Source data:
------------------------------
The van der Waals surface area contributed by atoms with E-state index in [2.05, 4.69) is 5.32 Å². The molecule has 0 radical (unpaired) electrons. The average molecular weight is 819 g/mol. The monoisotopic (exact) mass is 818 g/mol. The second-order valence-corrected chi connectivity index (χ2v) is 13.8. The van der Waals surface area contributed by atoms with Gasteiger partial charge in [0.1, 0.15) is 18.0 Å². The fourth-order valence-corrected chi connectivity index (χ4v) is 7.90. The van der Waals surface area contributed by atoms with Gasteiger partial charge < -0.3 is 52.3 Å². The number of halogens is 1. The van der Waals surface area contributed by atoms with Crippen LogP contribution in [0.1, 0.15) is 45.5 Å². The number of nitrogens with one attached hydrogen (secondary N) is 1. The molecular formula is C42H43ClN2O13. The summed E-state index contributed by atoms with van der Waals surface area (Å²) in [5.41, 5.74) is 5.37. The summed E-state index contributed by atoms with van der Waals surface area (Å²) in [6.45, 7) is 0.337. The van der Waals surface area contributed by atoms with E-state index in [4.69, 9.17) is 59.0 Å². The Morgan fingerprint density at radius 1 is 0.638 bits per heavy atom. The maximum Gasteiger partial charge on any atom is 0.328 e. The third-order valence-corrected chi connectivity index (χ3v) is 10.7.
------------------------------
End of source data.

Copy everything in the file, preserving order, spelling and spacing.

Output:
The van der Waals surface area contributed by atoms with E-state index in [2.05, 4.69) is 5.32 Å². The molecule has 0 radical (unpaired) electrons. The average molecular weight is 819 g/mol. The monoisotopic (exact) mass is 818 g/mol. The second-order valence-corrected chi connectivity index (χ2v) is 13.8. The van der Waals surface area contributed by atoms with Gasteiger partial charge in [0.1, 0.15) is 18.0 Å². The fourth-order valence-corrected chi connectivity index (χ4v) is 7.90. The van der Waals surface area contributed by atoms with Gasteiger partial charge < -0.3 is 52.3 Å². The number of halogens is 1. The van der Waals surface area contributed by atoms with Crippen LogP contribution in [0.1, 0.15) is 45.5 Å². The number of nitrogens with one attached hydrogen (secondary N) is 1. The molecular formula is C42H43ClN2O13. The summed E-state index contributed by atoms with van der Waals surface area (Å²) in [5.41, 5.74) is 5.37. The summed E-state index contributed by atoms with van der Waals surface area (Å²) in [6.45, 7) is 0.337. The van der Waals surface area contributed by atoms with E-state index in [4.69, 9.17) is 59.0 Å². The Morgan fingerprint density at radius 1 is 0.638 bits per heavy atom. The maximum Gasteiger partial charge on any atom is 0.328 e. The third-order valence-corrected chi connectivity index (χ3v) is 10.7.